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Gujarati language

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Title: Gujarati language  
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Subject: Languages of India, Gujarat, Languages with official status in India, Gujarati literature, Daman and Diu
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Gujarati language

Native to India
Region Gujarat
Ethnicity Gujaratis
Native speakers
50 million (2007)[1]
Early forms
Gujarati alphabet (Brahmic)
Gujarati Braille
Arabic script
Devanagari (historical)
Official status
Official language in
Gujarat (India)[3]
Daman and Diu (India)
Dadra and Nagar Haveli (India)
Language codes
ISO 639-1 gu
ISO 639-2 guj
ISO 639-3 guj
Glottolog guja1252[4]
Distribution of native Gujarati speakers in India

Gujarati [5] (ગુજરાતી Gujarātī ) is an Indo-Aryan language native to the Indian state of Gujarat. It is part of the greater Indo-European language family. Gujarati is descended from Old Gujarati (circa 1100 – 1500 AD), which is derived from Sanskrit. In India, it is the chief language in the state of Gujarat, as well as an official language in the union territories of Daman and Diu and Dadra and Nagar Haveli. Gujarati is the language of Gujjars, who ruled on Rajputana and Punjab on Rajput and Jutt, respectively.

According to the Central Intelligence Agency (CIA), 4.5% of the Indian population (1.21 billion according to the 2011 census) speaks Gujarati, which amounts to 54.6 million speakers in India.[6] There are about 65.5 million speakers of Gujarati worldwide, making it the 26th most spoken native language in the world. Along with Romani and Sindhi, it is among the most western of Indo-Aryan languages. Gujarati was the first language of Mahatma Gandhi and Vallabhbhai Patel, the "Iron Man of India". Other prominent personalities whose first language is or was Gujarati include Swami Dayananda Saraswati, Morarji Desai, Narsinh Mehta, Dhirubhai Ambani, J. R. D. Tata, Prime Minister of India Narendra Modi, and Muhammad Ali Jinnah, the "Father of the Nation of Pakistan."


Muhammad Ali Jinnah and Mahatma Gandhi sharing a laugh in Bombay in 1944, for ill-fated political talks. These two prime political figures of the Indian subcontinent in the 20th century were Gujaratis and native speakers of the Gujarati language.

For Jinnah, Gujarati was important only as mother tongue. He was neither born nor raised in Gujarat,[7] and Gujarat did not end up a part of Pakistan, the state he espoused. He went on to advocate for solely Urdu in his politics.

For Gandhi, Gujarati served as a medium of literary expression. He helped to inspire a renewal in its literature,[8] and in 1936 he introduced the current spelling convention at the Gujarati Literary Society's 12th meeting.[9]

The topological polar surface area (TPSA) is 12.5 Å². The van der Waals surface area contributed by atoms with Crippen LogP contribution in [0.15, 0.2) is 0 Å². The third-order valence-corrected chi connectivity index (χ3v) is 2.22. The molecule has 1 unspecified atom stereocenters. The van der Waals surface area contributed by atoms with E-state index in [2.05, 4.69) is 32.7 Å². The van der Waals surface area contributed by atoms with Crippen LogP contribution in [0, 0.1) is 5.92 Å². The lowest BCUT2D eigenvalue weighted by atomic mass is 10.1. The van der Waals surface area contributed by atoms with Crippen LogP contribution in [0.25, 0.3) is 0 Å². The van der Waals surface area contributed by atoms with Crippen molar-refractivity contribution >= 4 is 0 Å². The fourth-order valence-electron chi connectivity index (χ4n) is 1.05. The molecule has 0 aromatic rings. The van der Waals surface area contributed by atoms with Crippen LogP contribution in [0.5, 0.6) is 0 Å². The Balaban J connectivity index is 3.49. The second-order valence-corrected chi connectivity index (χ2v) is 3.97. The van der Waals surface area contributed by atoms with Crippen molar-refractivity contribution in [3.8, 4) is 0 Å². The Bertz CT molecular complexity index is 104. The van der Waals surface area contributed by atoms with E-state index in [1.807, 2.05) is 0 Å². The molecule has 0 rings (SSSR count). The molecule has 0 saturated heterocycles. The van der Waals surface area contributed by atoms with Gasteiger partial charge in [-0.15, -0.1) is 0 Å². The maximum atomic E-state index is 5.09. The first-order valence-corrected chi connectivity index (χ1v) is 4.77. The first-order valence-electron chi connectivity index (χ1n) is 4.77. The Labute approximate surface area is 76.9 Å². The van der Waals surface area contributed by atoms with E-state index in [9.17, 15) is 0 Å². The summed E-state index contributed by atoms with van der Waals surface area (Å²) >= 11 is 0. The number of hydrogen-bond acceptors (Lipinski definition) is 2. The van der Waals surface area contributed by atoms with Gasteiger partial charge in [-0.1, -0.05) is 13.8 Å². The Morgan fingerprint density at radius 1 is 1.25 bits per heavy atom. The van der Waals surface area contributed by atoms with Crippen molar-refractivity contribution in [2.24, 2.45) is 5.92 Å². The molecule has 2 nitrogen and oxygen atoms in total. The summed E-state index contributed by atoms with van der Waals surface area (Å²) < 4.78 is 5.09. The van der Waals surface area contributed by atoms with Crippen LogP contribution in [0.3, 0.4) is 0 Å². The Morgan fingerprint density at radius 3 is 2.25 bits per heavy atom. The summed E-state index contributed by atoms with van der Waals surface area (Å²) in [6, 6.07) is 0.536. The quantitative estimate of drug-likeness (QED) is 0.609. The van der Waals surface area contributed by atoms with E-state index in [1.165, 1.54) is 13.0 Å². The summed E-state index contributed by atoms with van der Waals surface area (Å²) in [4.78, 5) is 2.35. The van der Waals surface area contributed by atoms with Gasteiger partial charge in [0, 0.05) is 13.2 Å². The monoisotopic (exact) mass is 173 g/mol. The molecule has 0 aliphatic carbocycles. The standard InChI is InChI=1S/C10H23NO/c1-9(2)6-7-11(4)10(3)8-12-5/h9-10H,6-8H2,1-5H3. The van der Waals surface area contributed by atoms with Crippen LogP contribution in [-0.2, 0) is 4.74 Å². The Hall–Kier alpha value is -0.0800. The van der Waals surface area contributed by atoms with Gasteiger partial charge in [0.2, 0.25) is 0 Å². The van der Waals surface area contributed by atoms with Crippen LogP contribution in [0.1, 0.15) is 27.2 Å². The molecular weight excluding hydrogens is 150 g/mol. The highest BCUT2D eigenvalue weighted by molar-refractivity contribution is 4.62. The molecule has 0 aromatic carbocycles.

Gujarati (also sometimes spelled Gujerati, Gujarathi, Guzratee, Guujaratee, Gujrathi, and Gujerathi[10][11]) is a modern IA (Indo-Aryan) language evolved from Sanskrit. The traditional practice is to differentiate the IA languages on the basis of three historical stages:[11]

  1. Old IA (Vedic and Classical Sanskrit)
  2. Middle IA (various Prakrits and Apabhramshas)
  3. New IA (modern languages such as Hindi, Punjabi, Bengali, etc.)

Another view postulates successive family tree splits, in which Gujarati is assumed to have separated from other IA languages in four stages:[12]

  1. IA languages split into Northern, Eastern, and Western divisions based on the innovate characteristics such as plosives becoming voiced in the Northern (Skt. danta "tooth" > Punj. dānd) and dental and retroflex sibilants merging with the palatal in the Eastern (Skt. sandhya "evening" > Beng. śājh).[13]
  2. Western, into Central and Southern.
  3. Central, in Gujarati/Rajasthani, Western Hindi, and Punjabi/Lahanda/Sindhi, on the basis of innovation of auxiliary verbs and postpositions in Gujarati/Rajasthani.[11]
  4. Gujarati/Rajasthani into Gujarati and Rajasthani through development of such characteristics as auxiliary ch- and the possessive marker -n- during the 15th century.[14]

The principal changes from Sanskrit are the following:[12]

English Sanskrit Prakrit Gujarati Ref
hand hasta hattha hāth [15]
seven sapta satta sāt [16]
eight aṣṭā aṭṭha āṭh [17]
snake sarpa sappa sāp [18]

Gujarati is then customarily divided into the following three historical stages:[11]

Updeshmala, Manuscript in Jain Prakrit and Old Gujarati on paper, Rupnagar, Rajastan, India, 1666, 76 ff. (-16 ff.), 11x25 cm, single column, (10x22 cm), 4 lines main text, 2-4 lines of interlinear commentary for each text line, in Jain Devanagari book script, filled with red and yellow, 17 paintings in colours mostly of Svetambara Jain monks, influenced by the Mughal style.

The text is a Prakrit didactic work of how best to live a proper Jain life, aimed probably at the laity. The Svetambara pontiff, Sri Dharmadasagaî, lived in the mid-6th century. The Old Gujarati prose commentary was written in 1487. The colophon gives the place, date, and the name of the religious leader, Sri Namdalalaji, on whose order the work was transcribed.